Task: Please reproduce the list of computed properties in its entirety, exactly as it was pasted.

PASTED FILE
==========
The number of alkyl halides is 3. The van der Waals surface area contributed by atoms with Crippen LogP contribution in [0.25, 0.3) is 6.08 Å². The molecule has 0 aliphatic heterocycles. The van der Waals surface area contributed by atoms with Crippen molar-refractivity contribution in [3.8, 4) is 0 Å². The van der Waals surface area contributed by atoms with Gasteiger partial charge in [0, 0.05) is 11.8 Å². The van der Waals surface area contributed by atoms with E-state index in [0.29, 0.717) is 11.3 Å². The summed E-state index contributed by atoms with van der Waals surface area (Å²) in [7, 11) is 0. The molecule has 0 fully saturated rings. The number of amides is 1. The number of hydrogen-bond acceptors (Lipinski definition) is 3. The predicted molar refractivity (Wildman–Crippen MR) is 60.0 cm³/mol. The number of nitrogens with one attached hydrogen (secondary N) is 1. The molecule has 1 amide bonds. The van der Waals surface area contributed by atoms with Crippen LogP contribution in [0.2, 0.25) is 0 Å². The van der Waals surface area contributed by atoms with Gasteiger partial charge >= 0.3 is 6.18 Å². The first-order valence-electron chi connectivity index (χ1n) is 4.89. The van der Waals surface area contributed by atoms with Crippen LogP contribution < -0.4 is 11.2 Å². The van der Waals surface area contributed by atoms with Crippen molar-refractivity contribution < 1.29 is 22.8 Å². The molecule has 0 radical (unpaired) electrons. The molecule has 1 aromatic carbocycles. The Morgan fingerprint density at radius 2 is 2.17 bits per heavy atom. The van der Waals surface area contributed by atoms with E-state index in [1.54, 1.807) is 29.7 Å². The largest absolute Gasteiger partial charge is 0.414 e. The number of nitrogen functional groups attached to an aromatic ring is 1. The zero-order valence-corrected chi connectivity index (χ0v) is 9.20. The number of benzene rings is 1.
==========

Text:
The number of alkyl halides is 3. The van der Waals surface area contributed by atoms with Crippen LogP contribution in [0.25, 0.3) is 6.08 Å². The molecule has 0 aliphatic heterocycles. The van der Waals surface area contributed by atoms with Crippen molar-refractivity contribution in [3.8, 4) is 0 Å². The van der Waals surface area contributed by atoms with Gasteiger partial charge in [0, 0.05) is 11.8 Å². The van der Waals surface area contributed by atoms with E-state index in [0.29, 0.717) is 11.3 Å². The summed E-state index contributed by atoms with van der Waals surface area (Å²) in [7, 11) is 0. The molecule has 0 fully saturated rings. The number of amides is 1. The number of hydrogen-bond acceptors (Lipinski definition) is 3. The predicted molar refractivity (Wildman–Crippen MR) is 60.0 cm³/mol. The number of nitrogens with one attached hydrogen (secondary N) is 1. The molecule has 1 amide bonds. The van der Waals surface area contributed by atoms with Crippen LogP contribution in [0.2, 0.25) is 0 Å². The van der Waals surface area contributed by atoms with Gasteiger partial charge >= 0.3 is 6.18 Å². The first-order valence-electron chi connectivity index (χ1n) is 4.89. The van der Waals surface area contributed by atoms with Crippen LogP contribution < -0.4 is 11.2 Å². The van der Waals surface area contributed by atoms with Crippen molar-refractivity contribution < 1.29 is 22.8 Å². The molecule has 0 radical (unpaired) electrons. The molecule has 1 aromatic carbocycles. The Morgan fingerprint density at radius 2 is 2.17 bits per heavy atom. The van der Waals surface area contributed by atoms with E-state index in [1.54, 1.807) is 29.7 Å². The largest absolute Gasteiger partial charge is 0.414 e. The number of nitrogen functional groups attached to an aromatic ring is 1. The zero-order valence-corrected chi connectivity index (χ0v) is 9.20. The number of benzene rings is 1.